“Any idea why the administration didn’t like him?” he asks, clearly annoyed that I might have some information that he doesn’t.

“No. I just me the guy. Why don’t you ask him?”

“Can’t. He left this morning. It was part of the deal.”


“I took some money out of our discretionary account to pay for the trip. Now I have to think about how to justify that one as well.”

I nod again, having no idea what he’s talking about by that point, but he seems to be hinting that he had had to do this twice recently. I’m hoping that somehow I can get out of his office soon, because I don’t want to have to spend time at a deposition later recounting the conversation.

“Anyway, keep this all quiet,” he says, getting up from his chair.

“Oh, I won’t say anything, . . .” I promise. I just leave out the last part of the sentence, which is something like “to sneaky rodents like you.” The guy smiles, because apparently one can’t hear ellipses, even with the finely tuned senses of a Norwegian Brown.

It is really strange that they would force Scott to take his research trip early. I mean somebody presumably will have to cover his classes while he’s gone. And he was hoping for some skiing, but I don’t even know if there’s anything falling on lookout pass yet. And he wanted to visit family, who were presumably expecting him for Thanksgiving. Probably they won’t be that excited to see him early. I don’t think they were close relatives. And he certainly had no time to let them know he was going to be early.

I decide to call Ned and get Scott’s cell phone number, partly because I want to carry out my obligation to Ned, but partly because I want to find out what they hell is going on.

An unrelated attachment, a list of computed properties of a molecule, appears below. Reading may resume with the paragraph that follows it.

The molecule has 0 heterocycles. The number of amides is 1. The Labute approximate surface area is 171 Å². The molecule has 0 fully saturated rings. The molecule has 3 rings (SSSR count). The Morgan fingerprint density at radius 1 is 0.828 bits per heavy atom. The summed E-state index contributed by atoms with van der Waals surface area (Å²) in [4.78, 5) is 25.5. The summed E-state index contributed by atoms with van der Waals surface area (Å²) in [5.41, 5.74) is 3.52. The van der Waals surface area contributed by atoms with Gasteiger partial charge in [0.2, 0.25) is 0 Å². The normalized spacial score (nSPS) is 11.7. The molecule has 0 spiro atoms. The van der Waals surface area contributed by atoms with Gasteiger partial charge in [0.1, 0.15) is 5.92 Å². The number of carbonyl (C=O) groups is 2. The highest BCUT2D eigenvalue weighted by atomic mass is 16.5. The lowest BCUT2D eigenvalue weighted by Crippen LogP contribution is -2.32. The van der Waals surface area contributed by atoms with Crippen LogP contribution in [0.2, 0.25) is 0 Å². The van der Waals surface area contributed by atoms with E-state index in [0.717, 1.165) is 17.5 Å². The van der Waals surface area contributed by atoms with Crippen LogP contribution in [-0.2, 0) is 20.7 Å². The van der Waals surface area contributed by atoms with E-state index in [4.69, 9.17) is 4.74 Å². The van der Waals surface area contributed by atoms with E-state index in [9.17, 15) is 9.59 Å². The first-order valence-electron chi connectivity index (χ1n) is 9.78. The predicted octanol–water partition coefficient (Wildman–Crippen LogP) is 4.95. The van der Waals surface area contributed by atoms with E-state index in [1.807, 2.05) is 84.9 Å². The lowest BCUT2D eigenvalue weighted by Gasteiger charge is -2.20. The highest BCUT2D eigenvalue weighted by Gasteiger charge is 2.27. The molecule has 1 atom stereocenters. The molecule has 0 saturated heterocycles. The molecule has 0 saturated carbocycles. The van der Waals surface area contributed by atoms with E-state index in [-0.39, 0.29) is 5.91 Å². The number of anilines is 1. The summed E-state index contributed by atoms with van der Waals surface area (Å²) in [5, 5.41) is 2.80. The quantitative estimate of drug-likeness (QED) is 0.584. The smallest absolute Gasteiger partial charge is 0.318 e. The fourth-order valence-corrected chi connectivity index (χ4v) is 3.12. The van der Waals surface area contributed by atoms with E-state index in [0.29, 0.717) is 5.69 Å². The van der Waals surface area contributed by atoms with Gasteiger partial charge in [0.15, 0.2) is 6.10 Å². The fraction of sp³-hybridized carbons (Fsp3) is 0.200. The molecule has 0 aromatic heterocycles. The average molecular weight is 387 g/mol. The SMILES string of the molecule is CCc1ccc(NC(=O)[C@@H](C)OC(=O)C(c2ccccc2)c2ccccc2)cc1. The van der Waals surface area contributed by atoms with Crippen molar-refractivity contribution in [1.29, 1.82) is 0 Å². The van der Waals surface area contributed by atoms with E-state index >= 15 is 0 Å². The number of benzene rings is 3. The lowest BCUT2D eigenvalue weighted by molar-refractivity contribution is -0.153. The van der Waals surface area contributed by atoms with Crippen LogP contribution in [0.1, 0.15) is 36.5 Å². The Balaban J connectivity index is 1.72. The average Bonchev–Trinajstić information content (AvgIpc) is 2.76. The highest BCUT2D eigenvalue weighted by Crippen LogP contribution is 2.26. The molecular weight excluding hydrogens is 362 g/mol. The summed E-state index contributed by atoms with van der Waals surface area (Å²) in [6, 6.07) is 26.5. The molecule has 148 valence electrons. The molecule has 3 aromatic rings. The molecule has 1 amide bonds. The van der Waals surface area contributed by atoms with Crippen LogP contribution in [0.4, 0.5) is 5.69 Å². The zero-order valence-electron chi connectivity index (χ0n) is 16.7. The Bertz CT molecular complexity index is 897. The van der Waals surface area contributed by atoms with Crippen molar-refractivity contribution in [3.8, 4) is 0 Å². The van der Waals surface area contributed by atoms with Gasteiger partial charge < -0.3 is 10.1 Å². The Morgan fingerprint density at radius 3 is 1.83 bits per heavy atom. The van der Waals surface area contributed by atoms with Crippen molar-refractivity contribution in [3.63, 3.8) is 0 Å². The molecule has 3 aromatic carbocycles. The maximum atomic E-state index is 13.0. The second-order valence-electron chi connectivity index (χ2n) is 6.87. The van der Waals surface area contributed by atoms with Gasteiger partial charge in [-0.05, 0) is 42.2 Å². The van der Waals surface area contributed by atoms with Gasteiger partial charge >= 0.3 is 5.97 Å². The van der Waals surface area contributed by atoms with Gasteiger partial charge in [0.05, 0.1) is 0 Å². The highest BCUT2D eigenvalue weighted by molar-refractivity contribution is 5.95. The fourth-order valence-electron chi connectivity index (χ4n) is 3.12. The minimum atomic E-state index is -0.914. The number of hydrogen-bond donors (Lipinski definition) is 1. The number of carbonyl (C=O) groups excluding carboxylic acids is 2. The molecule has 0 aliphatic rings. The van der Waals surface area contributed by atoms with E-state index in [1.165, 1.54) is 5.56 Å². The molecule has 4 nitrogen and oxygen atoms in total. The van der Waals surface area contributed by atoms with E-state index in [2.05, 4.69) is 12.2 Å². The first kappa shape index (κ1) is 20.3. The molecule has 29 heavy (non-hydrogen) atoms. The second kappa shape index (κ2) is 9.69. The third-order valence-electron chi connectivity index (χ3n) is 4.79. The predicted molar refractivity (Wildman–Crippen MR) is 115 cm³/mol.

“Hello,” I say to the person answering Ned’s phone, clearly not Ned, “is Professor Kolbe there?”“Who shall I say is calling?”“It’s Neal, from the Advancement Office.”

“I thought so. Hi, Neal, this is Marisa.”

“Oh, you’re still there, huh? Working on the ink?”

“Sort of. Is it something I can help with, or do you need Ned. He’s a little engaged in something at the moment.”

“Um, actually I was just calling to see if he had Scott’s cell phone number, because Scott is out of town on a research trip right now.”

“Hang on.”

I wait for a minute or two until somebody picks the phone back up.

“Hey, Neal,” it’s Ned’s voice this time. “Marisa says Scott took off. I thought he had a full teaching load this semester. What’s the deal?”

“I don’t really know. My psycho boss funded him out of some slush fund and they asked him to go immediately instead of waiting for the holiday weekend.”

“So he’s in Kellogg?”


“Well,” Ned makes more fumbling sounds with the phone and gives me a cell number.

“I could probably call him myself, though, now that I think of it. I just didn’t want to talk about what happened. You know.”

“I don’t mind calling him. I sort of want to know what is going on between him and my boss, so . . .”

“Okay. You might try calling him before he gets too deep in the hills, though. Unless he’s right on the highway that cell number’s not going to do you any good. Much better to get him before he leaves the airport. He fly into Bonners’ Ferry?”

“No, Moscow. He wanted them to think he was doing research on the Lewis and Clark stuff.”

“Man, if they even knew him it would be obvious that he would never dig into that stuff.”

“I’ll let you know what I find out.”

“Thanks, man. You take it easy.”

I try Scott’s cell phone immediately after I hang up and find that it goes directly into voicemail. So I leave a message, but not about Steve being killed. I don’t know if the guy is sentimental about mollusks, so I just leave my own cell number so I’m more flexible with the three hour difference. I think it’s three hours, or is northern Idaho on Mountain time? I can’t seem to remember anymore.

I go home a little early, because I just can’t seem to think anymore. And it is Friday, which is nice, although I am not really close enough to putting this strategic plan together.